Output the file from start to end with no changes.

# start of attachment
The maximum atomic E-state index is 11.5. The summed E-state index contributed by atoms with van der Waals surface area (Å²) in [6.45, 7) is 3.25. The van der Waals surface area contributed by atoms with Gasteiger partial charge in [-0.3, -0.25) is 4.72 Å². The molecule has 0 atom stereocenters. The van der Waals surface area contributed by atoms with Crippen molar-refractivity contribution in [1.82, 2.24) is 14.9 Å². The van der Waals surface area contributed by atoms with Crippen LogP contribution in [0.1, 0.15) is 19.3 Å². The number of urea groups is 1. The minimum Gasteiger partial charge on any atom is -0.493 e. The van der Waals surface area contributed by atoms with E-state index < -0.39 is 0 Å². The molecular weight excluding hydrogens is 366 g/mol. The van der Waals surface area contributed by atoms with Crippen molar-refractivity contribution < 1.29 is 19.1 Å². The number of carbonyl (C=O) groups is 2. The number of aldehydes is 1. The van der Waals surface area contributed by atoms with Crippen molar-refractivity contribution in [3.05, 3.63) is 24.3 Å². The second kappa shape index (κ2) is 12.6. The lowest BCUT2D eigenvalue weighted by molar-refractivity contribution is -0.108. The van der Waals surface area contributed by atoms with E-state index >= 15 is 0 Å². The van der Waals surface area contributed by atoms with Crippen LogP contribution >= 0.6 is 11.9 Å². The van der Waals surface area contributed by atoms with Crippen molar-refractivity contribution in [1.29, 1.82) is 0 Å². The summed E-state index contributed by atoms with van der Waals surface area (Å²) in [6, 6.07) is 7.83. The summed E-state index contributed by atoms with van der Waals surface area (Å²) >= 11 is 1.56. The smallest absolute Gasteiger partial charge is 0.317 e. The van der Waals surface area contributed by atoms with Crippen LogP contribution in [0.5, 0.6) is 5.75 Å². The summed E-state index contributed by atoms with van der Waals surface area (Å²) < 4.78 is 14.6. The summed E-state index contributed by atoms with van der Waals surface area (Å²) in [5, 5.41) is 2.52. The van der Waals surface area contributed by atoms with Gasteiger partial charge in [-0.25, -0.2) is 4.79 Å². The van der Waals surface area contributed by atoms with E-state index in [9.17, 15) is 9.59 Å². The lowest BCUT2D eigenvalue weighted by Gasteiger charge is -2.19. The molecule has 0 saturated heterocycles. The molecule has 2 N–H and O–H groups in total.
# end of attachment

The maximum atomic E-state index is 11.5. The summed E-state index contributed by atoms with van der Waals surface area (Å²) in [6.45, 7) is 3.25. The van der Waals surface area contributed by atoms with Gasteiger partial charge in [-0.3, -0.25) is 4.72 Å². The molecule has 0 atom stereocenters. The van der Waals surface area contributed by atoms with Crippen molar-refractivity contribution in [1.82, 2.24) is 14.9 Å². The van der Waals surface area contributed by atoms with Crippen LogP contribution in [0.1, 0.15) is 19.3 Å². The number of urea groups is 1. The minimum Gasteiger partial charge on any atom is -0.493 e. The van der Waals surface area contributed by atoms with E-state index < -0.39 is 0 Å². The molecular weight excluding hydrogens is 366 g/mol. The van der Waals surface area contributed by atoms with Crippen molar-refractivity contribution < 1.29 is 19.1 Å². The number of carbonyl (C=O) groups is 2. The number of aldehydes is 1. The van der Waals surface area contributed by atoms with Crippen molar-refractivity contribution in [3.05, 3.63) is 24.3 Å². The second kappa shape index (κ2) is 12.6. The lowest BCUT2D eigenvalue weighted by molar-refractivity contribution is -0.108. The van der Waals surface area contributed by atoms with E-state index >= 15 is 0 Å². The van der Waals surface area contributed by atoms with Crippen LogP contribution >= 0.6 is 11.9 Å². The van der Waals surface area contributed by atoms with Crippen molar-refractivity contribution in [1.29, 1.82) is 0 Å². The summed E-state index contributed by atoms with van der Waals surface area (Å²) in [6, 6.07) is 7.83. The summed E-state index contributed by atoms with van der Waals surface area (Å²) >= 11 is 1.56. The smallest absolute Gasteiger partial charge is 0.317 e. The van der Waals surface area contributed by atoms with Crippen LogP contribution in [0.5, 0.6) is 5.75 Å². The summed E-state index contributed by atoms with van der Waals surface area (Å²) < 4.78 is 14.6. The summed E-state index contributed by atoms with van der Waals surface area (Å²) in [5, 5.41) is 2.52. The van der Waals surface area contributed by atoms with Gasteiger partial charge in [-0.25, -0.2) is 4.79 Å². The van der Waals surface area contributed by atoms with E-state index in [9.17, 15) is 9.59 Å². The lowest BCUT2D eigenvalue weighted by Gasteiger charge is -2.19. The molecule has 0 saturated heterocycles. The molecule has 2 N–H and O–H groups in total.